This post has been a while in gestation, prompted initially by the low key campaigning for the recent elections for Members of the European Parliament, and the uniformly dreadful quality of the electioneering pamphlets put through the door.
I'm damn certain that being within the EU must bring benefits as well as downsides and I am astounded at the way that the press uniformly bangs on about 'Brussels bullies' without correspondingly strong and emotive articles and quotes praising its achievements and challenging the attacks made on it.
Just look at the current media storm about limiting the power of vacuum cleaners.
The genesis of this appears to be Which? advising that many of its current best buys are above the new EU 1600 watt limit from September, so people wishing to purchase these should do so while they can.
Cue rants from the press starting on the 21st August:
Daily Express headline: After light bulbs and TVs... now EU officials BAN our vacuum cleaners. THEY have forced us to change our light bulbs and banned our power-hungry plasma TVs.
(followed by a full on Comment rant the following day)
Daily Mail: ..thanks to a ruling by bureaucrats in Brussels, domestic goddesses among us may soon be robbed of the most vital tool in our arsenal..... Worse is to come. From 2017, the maximum wattage will be lowered still further, to just 900watts, sounding the death knell for some of the most popular vacuum cleaners.
Daily Mirror: Brussels busybodies are set to pull the plug on vacuum cleaners with motors bigger than 1,600 watts.
Independent Comment: News last week that an EU ban on cleaners with motors above 1,600W comes into force within days had even the most diffident householder dashing protectively towards the bear-slayer in the understairs cupboard. No more, the comforting tug of roller brush on carpet once the high-powered appliance has become extinct: in its place, a sluggish, futile skimming and a posse of fat, happy mothlings, dancing all the way to your only cashmere jumper. Basic hygiene must give way...
On the political front, UKIP unsurprisingly jumped in
"This is being done in the name of tackling climate change but the reality is it will do nothing to help and just make life harder for house-proud Brits," said Ms Bours, UKIP Euro-MP. "The reality is this EU legislation just sucks and is another reminder of why we need to leave the European Union."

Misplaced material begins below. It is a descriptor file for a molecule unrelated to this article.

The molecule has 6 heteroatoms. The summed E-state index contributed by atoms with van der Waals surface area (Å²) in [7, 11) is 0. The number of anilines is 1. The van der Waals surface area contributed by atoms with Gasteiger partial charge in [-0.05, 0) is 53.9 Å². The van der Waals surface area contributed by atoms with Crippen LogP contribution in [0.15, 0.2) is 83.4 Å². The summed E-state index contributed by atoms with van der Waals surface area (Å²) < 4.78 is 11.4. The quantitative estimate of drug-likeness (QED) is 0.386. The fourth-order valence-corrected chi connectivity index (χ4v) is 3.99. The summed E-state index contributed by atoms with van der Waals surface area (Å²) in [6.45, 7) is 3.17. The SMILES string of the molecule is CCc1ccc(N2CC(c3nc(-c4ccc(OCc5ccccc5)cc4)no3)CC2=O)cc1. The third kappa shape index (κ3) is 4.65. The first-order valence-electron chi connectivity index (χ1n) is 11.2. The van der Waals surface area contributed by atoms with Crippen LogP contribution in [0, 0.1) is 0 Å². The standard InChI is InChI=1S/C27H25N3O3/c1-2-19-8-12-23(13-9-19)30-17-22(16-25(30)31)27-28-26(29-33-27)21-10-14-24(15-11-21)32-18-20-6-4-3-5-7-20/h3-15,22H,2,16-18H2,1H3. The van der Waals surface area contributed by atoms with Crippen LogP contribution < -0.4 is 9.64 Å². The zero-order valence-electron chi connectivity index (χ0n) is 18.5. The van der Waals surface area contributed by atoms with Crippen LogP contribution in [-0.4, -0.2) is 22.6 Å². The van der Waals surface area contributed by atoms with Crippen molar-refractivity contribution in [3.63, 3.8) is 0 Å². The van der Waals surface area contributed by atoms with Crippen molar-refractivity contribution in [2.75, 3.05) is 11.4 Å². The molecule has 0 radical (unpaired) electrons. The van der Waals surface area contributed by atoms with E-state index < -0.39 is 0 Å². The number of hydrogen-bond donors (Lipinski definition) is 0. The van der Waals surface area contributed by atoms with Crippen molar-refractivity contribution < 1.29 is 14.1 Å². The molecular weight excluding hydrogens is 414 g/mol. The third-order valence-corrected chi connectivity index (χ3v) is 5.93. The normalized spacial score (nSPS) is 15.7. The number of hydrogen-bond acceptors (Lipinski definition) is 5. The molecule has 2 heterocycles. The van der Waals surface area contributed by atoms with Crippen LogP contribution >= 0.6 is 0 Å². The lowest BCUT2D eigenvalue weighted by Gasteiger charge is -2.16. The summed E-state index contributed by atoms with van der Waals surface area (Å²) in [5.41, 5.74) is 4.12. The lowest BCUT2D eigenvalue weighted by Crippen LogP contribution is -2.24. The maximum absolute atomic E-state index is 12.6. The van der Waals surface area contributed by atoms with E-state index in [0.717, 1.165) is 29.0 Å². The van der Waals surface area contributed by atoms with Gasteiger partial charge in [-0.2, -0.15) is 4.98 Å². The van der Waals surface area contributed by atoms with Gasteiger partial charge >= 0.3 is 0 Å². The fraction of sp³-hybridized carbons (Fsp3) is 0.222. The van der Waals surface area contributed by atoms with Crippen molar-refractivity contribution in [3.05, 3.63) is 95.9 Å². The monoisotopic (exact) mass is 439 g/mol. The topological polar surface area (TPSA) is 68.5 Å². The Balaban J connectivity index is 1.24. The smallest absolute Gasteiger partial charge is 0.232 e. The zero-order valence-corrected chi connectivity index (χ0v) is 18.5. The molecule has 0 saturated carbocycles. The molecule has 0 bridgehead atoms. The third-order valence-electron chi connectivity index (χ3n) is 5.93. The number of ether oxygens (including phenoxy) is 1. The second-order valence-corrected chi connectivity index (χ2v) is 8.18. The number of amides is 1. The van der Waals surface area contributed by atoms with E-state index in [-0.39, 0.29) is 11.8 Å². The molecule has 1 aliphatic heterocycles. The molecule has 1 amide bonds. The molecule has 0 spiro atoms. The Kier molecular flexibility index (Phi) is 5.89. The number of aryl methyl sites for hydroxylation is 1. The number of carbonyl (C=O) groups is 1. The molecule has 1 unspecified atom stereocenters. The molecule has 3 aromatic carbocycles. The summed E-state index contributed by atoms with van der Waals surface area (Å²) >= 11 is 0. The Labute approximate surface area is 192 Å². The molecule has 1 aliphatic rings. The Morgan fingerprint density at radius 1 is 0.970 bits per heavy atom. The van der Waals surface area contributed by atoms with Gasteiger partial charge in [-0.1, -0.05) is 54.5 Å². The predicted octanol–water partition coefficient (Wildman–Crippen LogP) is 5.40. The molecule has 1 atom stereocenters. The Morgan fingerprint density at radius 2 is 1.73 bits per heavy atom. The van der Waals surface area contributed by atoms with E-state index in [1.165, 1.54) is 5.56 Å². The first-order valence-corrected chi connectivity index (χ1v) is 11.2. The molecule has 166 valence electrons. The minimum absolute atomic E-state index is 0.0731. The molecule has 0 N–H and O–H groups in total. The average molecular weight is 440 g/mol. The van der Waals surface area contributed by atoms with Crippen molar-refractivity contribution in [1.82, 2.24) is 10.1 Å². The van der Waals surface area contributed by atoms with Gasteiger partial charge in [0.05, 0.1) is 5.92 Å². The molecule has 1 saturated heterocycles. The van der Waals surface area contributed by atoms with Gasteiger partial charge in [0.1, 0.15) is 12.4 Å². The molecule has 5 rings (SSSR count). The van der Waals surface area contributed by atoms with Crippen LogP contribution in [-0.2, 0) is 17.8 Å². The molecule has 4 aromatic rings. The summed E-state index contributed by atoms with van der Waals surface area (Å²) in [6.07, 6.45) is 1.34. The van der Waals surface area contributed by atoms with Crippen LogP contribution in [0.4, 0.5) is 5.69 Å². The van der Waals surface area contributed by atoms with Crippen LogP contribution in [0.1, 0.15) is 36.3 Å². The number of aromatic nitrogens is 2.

as did Vauxhall's eurosceptic Labour/Independent MP Kate Hoey who tweeted,
Just got my high powered vacuum cleaner.How dare EU tell us what to buy. Just another reason to have a referendum @Lab4aRef #Europe
Having banged on about Brussels bullies, most of the media only quote an EU spokesperson in support, e.g. The Scotsman,: “Vacuum cleaners will use less energy for the same performance. This will help consumers to save money and make Europe as a whole use less energy.”
Why are no politicians quoted vocally supporting the EU's measures regarding vacuum cleaners at this time?
I've yet to see a newspaper quote a main UK party politician backing the EU's policy here, or see a paper's commentator cheering on Brussels, and I want to see well-argued support for the ruling from politicians and political commentators who are in favour of us remaining in the EU.
After all, there are lots of positive things about this measure.
Firstly, this isn't a surprise change - it's part of a Europe wide range of measures to tackle human caused climate change that were drafted, debated and voted on by our elected MEPs in 2005. It's brilliant that a range of countries can agree on sensible measures across a range of countries and then put them into action.
The decision to limit the power demand of vacuum cleaners derives from Directive 2005/32/EC of the European Parliament and of the Council of 6 July 2005 establishing a framework for the setting of ecodesign requirements for energy-using products. Domestic appliances, alongside a number of other areas, were deemed priorities.